There’s a ‘hole’ lot of trouble on county’s roads

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The number of reports about potholes on Lincolnshire’s roads has more than tripled in the last three years.

Figures released recently show Lincolnshire County Council received 23,000 reports last year - compared to 7,000 in 2015.

That total is expected to increase again in 2018 with the council estimating it will complete 40,000 repairs.

The figures come as highways chiefs confirmed a new and improved system for reporting potholes is about to be introduced.

Richard Davies, Executive Councillor for Highways, told Horncastle town councillors that the previous system - operated by Serco - was not up to scratch.

Without going into detail, Coun Davies confirmed the Serco arrangement had been scrapped.

He said: “I don’t want to open up a can of worms about the issues we’ve had with Serco. Needless to day, we took back the system from them at the end of last year.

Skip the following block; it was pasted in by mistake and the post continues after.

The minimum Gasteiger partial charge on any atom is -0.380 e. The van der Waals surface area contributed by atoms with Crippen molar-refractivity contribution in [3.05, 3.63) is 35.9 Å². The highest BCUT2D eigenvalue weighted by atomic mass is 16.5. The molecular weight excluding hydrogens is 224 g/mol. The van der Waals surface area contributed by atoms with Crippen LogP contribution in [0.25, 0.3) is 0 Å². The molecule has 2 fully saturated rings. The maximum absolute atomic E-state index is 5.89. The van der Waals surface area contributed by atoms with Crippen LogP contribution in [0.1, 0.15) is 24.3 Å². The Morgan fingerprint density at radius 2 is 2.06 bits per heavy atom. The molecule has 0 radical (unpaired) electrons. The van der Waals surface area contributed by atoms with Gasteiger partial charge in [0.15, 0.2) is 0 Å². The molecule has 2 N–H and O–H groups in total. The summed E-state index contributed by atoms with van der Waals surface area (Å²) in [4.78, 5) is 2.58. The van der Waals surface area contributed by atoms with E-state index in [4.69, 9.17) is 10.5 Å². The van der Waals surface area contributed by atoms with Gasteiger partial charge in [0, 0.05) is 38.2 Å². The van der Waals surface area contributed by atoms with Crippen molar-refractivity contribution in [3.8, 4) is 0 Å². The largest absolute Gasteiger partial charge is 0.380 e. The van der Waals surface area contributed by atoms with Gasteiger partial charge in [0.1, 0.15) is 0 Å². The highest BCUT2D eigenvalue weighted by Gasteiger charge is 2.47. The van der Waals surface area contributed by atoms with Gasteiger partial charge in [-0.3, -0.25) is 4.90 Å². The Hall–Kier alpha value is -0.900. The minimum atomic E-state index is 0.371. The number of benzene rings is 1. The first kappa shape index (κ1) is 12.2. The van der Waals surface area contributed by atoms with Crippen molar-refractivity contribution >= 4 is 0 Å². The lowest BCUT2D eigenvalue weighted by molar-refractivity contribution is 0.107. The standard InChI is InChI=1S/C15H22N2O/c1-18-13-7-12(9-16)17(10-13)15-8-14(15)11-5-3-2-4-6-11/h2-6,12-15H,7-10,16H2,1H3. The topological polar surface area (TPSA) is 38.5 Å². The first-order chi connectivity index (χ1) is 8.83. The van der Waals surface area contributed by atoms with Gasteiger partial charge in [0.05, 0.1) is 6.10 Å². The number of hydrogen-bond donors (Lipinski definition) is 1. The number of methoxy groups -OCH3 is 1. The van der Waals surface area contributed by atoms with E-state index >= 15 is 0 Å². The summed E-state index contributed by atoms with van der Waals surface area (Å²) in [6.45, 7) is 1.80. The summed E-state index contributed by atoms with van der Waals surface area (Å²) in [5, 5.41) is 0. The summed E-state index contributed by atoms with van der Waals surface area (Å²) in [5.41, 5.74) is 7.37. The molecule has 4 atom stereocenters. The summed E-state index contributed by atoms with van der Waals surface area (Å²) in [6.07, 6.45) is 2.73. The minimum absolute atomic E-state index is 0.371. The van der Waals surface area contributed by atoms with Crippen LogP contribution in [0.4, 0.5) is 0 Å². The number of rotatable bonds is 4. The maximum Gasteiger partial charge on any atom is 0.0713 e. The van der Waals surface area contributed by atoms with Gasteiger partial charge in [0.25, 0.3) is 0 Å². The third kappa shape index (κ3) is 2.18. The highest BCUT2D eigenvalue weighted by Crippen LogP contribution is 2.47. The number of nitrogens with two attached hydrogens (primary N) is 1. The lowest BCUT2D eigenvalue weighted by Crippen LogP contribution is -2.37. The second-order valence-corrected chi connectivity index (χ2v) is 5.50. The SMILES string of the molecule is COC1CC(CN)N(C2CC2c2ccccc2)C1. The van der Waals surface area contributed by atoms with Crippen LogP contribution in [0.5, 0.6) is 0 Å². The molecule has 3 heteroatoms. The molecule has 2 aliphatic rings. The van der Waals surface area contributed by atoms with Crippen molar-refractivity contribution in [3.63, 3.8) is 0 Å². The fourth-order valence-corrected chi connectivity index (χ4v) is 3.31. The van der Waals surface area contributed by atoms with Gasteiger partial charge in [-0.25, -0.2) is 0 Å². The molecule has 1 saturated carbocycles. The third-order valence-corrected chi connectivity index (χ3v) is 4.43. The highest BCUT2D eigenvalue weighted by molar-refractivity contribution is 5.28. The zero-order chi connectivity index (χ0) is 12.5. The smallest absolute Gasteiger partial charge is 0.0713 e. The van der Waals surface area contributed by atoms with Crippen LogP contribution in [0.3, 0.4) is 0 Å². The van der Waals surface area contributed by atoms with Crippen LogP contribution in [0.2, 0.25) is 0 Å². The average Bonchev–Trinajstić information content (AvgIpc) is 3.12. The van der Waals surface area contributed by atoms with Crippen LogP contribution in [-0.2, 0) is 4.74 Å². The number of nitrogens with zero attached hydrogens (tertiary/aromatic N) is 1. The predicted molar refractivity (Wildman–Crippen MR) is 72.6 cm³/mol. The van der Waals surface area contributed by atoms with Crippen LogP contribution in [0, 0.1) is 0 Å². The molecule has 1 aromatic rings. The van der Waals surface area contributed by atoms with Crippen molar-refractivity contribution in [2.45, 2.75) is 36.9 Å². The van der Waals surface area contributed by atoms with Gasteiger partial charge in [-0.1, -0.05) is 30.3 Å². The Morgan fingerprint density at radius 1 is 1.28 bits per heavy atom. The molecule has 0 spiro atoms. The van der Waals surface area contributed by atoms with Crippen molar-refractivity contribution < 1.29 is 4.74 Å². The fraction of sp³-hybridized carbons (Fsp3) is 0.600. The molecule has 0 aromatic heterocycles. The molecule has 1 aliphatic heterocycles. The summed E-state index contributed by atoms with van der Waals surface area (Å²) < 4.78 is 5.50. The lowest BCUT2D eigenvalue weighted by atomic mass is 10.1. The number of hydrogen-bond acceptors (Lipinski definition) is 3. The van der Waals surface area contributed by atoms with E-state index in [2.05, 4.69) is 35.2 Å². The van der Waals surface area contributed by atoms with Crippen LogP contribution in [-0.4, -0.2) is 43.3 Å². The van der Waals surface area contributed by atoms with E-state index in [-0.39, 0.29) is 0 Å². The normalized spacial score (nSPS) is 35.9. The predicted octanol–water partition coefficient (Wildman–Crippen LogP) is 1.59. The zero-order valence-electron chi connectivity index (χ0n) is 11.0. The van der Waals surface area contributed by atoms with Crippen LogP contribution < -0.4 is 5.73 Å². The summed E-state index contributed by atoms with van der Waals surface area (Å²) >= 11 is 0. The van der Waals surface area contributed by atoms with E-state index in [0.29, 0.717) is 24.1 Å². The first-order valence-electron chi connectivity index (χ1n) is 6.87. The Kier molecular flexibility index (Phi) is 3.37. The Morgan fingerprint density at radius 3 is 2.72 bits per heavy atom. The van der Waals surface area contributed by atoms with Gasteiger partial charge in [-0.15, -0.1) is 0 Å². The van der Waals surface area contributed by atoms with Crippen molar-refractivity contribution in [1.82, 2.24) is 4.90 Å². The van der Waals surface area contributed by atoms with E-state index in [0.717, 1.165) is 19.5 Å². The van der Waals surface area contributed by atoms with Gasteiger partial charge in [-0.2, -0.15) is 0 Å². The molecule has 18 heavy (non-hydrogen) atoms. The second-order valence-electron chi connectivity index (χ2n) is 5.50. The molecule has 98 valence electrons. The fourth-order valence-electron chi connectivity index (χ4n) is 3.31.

“We have moved onto a new system - ‘Fix My Street’ . The test site is live and will be soon be in public use.”

Coun Davies stressed the new system would make it easier for people to report and track pothole issues.

He added: “There will be a mobile phone app as well. You will be able to sign in and register. There will be feedback. People will be able to see where a specific issue has been reported - and what action is being taken.”

Horncastle’s mayor Coun Brian Burbidge welcomed confirmation the new system would soon be operational, telling Coun Davies the previous one was ‘not fit for purpose’.

Meanwhile, Coun Davies defended the county council over the number of roads being dug up for repairs - other than potholes.

Several town councillors - including Maurice Lamb - questioned why different utility companies could not complete works at the same time.

Coun Lamb also asked why temporary traffic lights were often left operating at weekends, with no contractors in sight.

He said: “We’ve all seen these lights and miles of cones but no work is actually going on. They cause delays and frustration - and for what?”

Coun Davies said: “We’d love to have power over people who dig up the road. Sadly, we don’t.

“Getting hold of these people, we have to use the same numbers as members of the public. It’s incredibly frustrating.”

Coun Davies insisted the issue had improved after the launch of an LCC ‘ permit and street works’ team.

He explained the team was responsible for monitoring what work was being carried and when - and the standard of the repairs .

He ruled out the option of fining utility companies who failed to meet deadlines - or standards.

Coun Davies added: “Fines don’t bother them. They generate millions.”